Tag Archives: cartoons

On Its Way Out, Young Justice Does Right By Its Diverse Cast

By Arturo R. García

Aqualad stands at the ready in “Young Justice.”

With just a few days until the series end, we come not only to prepare to bury Young Justice, but to praise this series and its creative team for not just engineering one of the best seasons by an animated series–perhaps one of the top five ever–but for doing so while making full, honest use of a cast of characters that got only more diverse as the series went on.

Spoilers under the cut
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On Race, Feminism, and Jodie Landon

By Guest Contributor Lois Payne, cross-posted from Geekquality

I loved MTV’s Daria growing up, which really isn’t that big of a surprise because who didn’t love Daria, right? At the time, the show was exactly what I needed to cope with middle school (and life in general). Daria was sarcastic, monotone, and aware of being too smart and self-aware to deal with everyone around her–a familiar scenario I empathized with deeply. As I’ve been rewatching the show recently, reminded of how perfectly it captured how I felt as a kid and still feel to this day, I noticed that this time it’s not Daria and Jane who command my attention. Instead, I found myself focusing on a girl just as intelligent and snarky as Daria, but even more fringe and alternative than either could possibly fathom: Jodie Landon.

Look at her. Gaze upon the one person who is even more aware of the irony and hypocrisy of the world than Daria Morgendorffer. This is the one person who has even more right and insight to call everyone out on their sh-t. Meet Jodie Landon–popular girl, homecoming queen, model student, and young woman of color.

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Speed Trap: George Lopez To Play Speedy Gonzales

speedy1
By Special Correspondent Arturo R. García

Nothing good can come of a new Speedy Gonzales film. No matter what the intentions, or the updates George Lopez’s wife, Ann, is promising:

“We wanted to make sure that it was not the Speedy of the 1950s – the racist Speedy. Speedy’s going to be a misunderstood boy who comes from a family that works in a very meticulous setting, and he’s a little too fast for what they do. He makes a mess of that. So he has to go out in the world to find what he’s good at.”

So Mrs. Lopez, who will produce this project, says the couple can refashion a cartoon like this into A Mexican-American Tail:

georgelopez1 The thing is, it’s not just about Speedy, but about the universe he inhabited. Continue reading

The 9 Most Racist Disney Characters

by Carmen Van Kerckhove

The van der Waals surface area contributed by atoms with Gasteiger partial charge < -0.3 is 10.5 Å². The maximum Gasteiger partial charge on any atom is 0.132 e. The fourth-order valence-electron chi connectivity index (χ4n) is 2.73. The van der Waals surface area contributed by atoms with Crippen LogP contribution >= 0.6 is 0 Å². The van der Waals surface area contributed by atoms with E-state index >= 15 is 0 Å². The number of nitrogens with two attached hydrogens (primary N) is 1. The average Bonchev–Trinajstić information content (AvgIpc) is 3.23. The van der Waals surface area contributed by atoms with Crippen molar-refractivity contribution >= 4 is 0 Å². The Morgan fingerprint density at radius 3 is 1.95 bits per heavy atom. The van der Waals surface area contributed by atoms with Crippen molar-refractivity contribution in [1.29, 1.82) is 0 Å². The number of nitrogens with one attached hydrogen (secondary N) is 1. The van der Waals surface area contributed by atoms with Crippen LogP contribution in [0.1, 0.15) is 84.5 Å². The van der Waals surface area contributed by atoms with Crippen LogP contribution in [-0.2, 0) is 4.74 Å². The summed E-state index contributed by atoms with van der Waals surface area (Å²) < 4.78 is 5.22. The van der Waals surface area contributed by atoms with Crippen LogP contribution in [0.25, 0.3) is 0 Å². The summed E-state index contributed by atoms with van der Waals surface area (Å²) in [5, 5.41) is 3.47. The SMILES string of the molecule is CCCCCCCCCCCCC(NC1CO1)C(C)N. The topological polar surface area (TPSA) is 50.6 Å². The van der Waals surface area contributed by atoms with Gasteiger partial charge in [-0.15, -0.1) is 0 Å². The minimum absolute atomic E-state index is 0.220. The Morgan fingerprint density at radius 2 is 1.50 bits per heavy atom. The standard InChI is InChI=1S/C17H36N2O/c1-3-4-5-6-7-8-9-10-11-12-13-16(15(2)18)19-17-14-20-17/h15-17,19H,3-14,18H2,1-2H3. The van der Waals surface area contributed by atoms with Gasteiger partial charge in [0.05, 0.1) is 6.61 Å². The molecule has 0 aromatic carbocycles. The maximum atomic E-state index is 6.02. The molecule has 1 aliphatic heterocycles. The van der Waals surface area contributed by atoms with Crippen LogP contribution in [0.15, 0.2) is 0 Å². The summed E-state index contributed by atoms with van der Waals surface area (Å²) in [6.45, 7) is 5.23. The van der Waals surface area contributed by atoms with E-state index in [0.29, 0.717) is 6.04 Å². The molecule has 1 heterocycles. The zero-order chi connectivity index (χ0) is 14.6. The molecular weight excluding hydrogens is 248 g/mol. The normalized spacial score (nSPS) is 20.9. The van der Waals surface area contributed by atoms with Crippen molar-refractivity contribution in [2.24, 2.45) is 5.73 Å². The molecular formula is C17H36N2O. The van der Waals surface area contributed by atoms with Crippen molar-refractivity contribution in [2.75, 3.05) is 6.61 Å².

All animals in the jungle speak in proper British accents. Except, of course, for the jive-talking, gibberish-spouting monkeys. Did we mention they desperately want to become “real people?”

Great stuff from Cracked.com (hat tip to Stereohyped). The list is:

#9. The Merchant from Aladdin
#8. Sebastian from The Little Mermaid
#7. The Crows from Dumbo
#6. King Louie from The Jungle Book
#5. The Siamese Twin Gang from Chip n’ Dale Rescue Rangers
#4. Sunflower the Centaur from Fantasia
#3. The Indians from Peter Pan
#2. Uncle Remus from Song of the South
#1. Thursday from Mickey Mouse and the Boy Thursday (Book)

Who are your favorite fictional, iconic female characters of color?

by Carmen Van Kerckhove

Hey Racialicious readers, I recently got the email below from an artist named Maureen. I suggested to her that I could post her email on the blog to tap into your collective wisdom, so that’s exactly what I’m doing here.

What suggestions do you have for Maureen?

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Hi Carmen,

I am a visual arts/women’s studies student in Toronto, Canada. I am emailing you in the hopes of generating some advice or reference material about how to address some issues I am coming across with an art project I am working on.

My project is about the lack of visibility of aging women and also how in Western iconography of women, vitality and strength are directly linked to their attractiveness and youth. So my idea was to take fictional, iconic female characters, i.e. Wonder Woman, Buffy, Xena, Catwoman and so on, and age them with their costumes intact, and hopefully also, their dignity and the wisdom I like to think that comes with age. I have these subcategories: Film/T.V, Fairytales (which is really Disney depictions–which for some reason kind of irks me that as visual, recognizable icons they all come from there), Superheroines.